Montag, 22. August 2011

GSoc 2011 Wrap-up

Complex text layout

With this year's GSoC, libass gained solid complex text layout support, with help of the FriBidi and HarfBuzz-ng libraries. In practice that means Arabic, Hebrew, Devanagari and many other scripts that are non-trivial to render display correctly (and without side effects or bugs). Additionally, for latin text,  ligatures, combining marks and language-specific features should work as expected. Vertical CJK text layout is also improved, now it can use proper vertical glyphs variants, if available. The work on complex text layout progressed quickly, and shortly after the midterms most text rendered without major problems.

A real-life example of Arabic subtitles.


New font handling code (without fontconfig)

Since there was quite a lot of time left in GSoC, I started focusing on a completely different problem: font matching. libass used fontconfig for that, but fontconfig is a pain on Windows. Moreover, the font sorter/matcher of fontconfig isn't very suitable for libass, since it does not match names the way Windows, and therefore VSFilter does.


I completely ripped out fontconfig and replaced it by my own font sorting/matching code. Various backends can provide font meta information to the font sorter. Currently, three such backends exist:

  • FreeType backend, mostly useful for embedded fonts
  • fontconfig backend, to access system fonts on Unix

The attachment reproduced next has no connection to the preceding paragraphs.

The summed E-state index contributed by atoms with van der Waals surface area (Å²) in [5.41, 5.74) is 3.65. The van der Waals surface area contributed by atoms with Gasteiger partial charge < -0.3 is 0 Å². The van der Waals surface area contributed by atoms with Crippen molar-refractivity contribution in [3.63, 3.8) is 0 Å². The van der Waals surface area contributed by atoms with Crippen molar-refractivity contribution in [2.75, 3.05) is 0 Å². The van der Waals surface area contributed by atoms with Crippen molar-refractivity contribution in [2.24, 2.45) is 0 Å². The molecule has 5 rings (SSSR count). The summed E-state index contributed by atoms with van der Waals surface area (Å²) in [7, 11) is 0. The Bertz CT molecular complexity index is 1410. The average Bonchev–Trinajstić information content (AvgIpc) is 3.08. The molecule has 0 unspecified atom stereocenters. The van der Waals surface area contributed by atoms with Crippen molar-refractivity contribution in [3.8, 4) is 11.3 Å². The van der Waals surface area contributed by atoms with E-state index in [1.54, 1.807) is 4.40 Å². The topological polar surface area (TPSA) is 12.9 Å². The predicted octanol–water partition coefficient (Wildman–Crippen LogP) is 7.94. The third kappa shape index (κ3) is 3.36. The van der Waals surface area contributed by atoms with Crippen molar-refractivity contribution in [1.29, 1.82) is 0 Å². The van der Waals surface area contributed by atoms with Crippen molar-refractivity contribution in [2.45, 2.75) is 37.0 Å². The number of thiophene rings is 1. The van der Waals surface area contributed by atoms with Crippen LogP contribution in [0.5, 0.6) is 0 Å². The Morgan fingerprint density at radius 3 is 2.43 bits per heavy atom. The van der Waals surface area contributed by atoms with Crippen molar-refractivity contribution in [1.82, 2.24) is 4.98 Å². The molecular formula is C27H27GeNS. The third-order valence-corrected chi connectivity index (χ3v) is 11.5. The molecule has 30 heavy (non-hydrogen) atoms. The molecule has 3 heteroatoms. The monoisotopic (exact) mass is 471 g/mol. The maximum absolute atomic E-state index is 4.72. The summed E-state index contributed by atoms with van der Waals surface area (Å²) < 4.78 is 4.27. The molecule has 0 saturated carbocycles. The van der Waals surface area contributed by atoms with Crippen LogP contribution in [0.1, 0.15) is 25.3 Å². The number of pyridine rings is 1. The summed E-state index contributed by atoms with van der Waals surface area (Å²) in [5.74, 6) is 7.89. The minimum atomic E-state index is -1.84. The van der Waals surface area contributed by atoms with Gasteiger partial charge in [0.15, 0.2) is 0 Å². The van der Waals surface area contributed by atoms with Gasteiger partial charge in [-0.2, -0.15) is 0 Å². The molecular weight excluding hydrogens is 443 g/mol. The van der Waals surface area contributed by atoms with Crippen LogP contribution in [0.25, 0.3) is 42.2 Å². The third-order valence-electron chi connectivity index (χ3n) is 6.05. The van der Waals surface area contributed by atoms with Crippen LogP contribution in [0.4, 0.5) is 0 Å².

• Windows GDI backend, to access system fonts on Windows

In the end, in practice the most important advantage is that there's no hard dependency on fontconfig anymore. Even without any additional platform-specific backend, libass can now render embedded Matroska subtitles correctly, as the long as the required fonts are attached. The Windows GDI backend gets rid of the fontconfig cache building, which bothers many users.

What's cooking

Performance Improvements to the Windows GDI font backend.

The GDI interface is very bad and awkward to use for collecting font metadata. The new DirectWrite API is much more sane and I'll likely implement a backend for this. It is supported on Windows Vista and up.

I have half-finished SSE2-accelerated versions of the blur filters (\be, \blur) lying around, these should be  completed.

Rendering quality will be improved with an internal compositor. Especially if alpha transparency is in use, results are less than optimal at the moment.

Kommentare:

  1. I worry about font matching / performance on Mac OS X now..

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  2. Why, did you have any issues with these recently?

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  3. Ignoring the lengthy font collection, would there be any benefits to continue using fontconfig or do the new solutions have feature parity?

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  4. Starks, libass will continue to use fontconfig on Linux, but in a different way. The new solution is actually superior, since I can properly sort and match fonts against the full name.

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